At the peace talks at Brest-Litovsk the Soviets repeated their peace platform: no annexation, plebiscites to determine whether dependent minorities wanted independence, no war indemnities, no coercive blockades. These ideas were important as abstractions, but could not be enforced as pragmatic policies. In the Treaty of Brest-Litovsk of March 1918, the victorious Germans took the opposite tack on every point. Russian territory was annexed, there were no plebiscites, and Russia was forced to contribute goods to the German war effort. Nevertheless, these Soviet declarations helped prepare a favorable climate for Woodrow Wilson’s ideas about ending the war and creating a stable peace.

Wilson’s ideas

Wilson was no socialist but he was a progressive. He differed from figures like Theodore Roosevelt and other advocates of the “Old ” Diplomacy, imperialism and the use of force in the national self-interest. In his 1916 re-election campaign, Wilson talked about a role for America as a mediator in Europe, and about basic principles for peace. His so-called “creed” included the right of “every people … to choose the sovereignty under which they shall live,” territorial integrity for both large and small states, and a “universal association of nations” to deter aggression.

Because they hoped to bring the United States into the war, the Allies paid attention to Wilson’s ideas. At an Allied conference of January 1917, the British made the Entente Powers restate their war aims in terms corresponding to Wilson’s creed. Plans for annexation became calls for the liberation of oppressed minorities, including the French in German-ruled Alsace-Lorraine and the Poles, Italians, Czechoslovaks, South Slavs and Romanians under Habsburg rule. The post-conference communique was silent about plans to divide up German colonies, the Turkish heartland and the Arab world.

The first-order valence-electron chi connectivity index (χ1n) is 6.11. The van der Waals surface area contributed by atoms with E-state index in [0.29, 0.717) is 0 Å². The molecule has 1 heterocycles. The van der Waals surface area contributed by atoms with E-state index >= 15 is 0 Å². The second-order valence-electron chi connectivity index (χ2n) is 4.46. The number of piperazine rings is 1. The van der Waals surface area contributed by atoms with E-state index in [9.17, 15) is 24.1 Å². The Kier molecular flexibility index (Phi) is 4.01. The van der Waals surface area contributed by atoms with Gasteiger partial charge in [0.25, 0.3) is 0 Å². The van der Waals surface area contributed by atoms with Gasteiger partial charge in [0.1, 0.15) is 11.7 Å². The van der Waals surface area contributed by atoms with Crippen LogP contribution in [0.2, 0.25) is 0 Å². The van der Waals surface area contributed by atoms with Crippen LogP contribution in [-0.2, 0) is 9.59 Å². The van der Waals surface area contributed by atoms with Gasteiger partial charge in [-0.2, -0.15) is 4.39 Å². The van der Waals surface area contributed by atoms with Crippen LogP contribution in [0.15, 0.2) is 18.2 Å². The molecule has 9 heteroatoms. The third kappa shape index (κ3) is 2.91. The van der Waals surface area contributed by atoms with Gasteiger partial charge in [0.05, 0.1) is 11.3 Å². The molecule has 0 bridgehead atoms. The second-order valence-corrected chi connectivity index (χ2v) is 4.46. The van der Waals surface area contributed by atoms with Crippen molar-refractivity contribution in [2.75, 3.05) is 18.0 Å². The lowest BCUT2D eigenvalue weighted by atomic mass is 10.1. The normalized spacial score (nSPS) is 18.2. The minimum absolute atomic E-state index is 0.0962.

Such a restatement appears cosmetic but had serious consequences.  For the first time, the Allies formally agreed to independence demands by Czech leaders. That step, in turn, implied the destruction of Austria-Hungary and with it the liberation of Italian, South Slav and Romanian minorities, reducing a post-war Dual Monarchy to the German-speaking part of Austria and the central parts of Hungary. Thus even vague calls for national self-determination made the future map of the Balkans dependent on the outcome of the war. If the Central Powers won, Austria-Hungary would survive and grow at the expense of Serbia and Romania. If the Allies won, the Dual Monarchy would be replaced by small national states. Wilson could speak all he wished about “Peace without Victory,” as he did in his state of the union address in January 1917, but in fact his ideas were already shaping a potential redistribution of Balkan territories in which there were clear winners and losers.

When the United Stated declared war on Germany in April 1917, Wilson targetted the militaristic German government but absolved the German people of responsibility, calling for joint peace efforts and the liberation of all nations from tyrants. The United States did not declare war on Austria-Hungary or Bulgaria. However, Wilson’s talk of liberation and national self-determination once again had Balkan and East European implications that went far beyond his ambiguous rhetoric. Peace on Wilson’s terms was inconsistent with the preservation of the Austro-Hungarian Empire.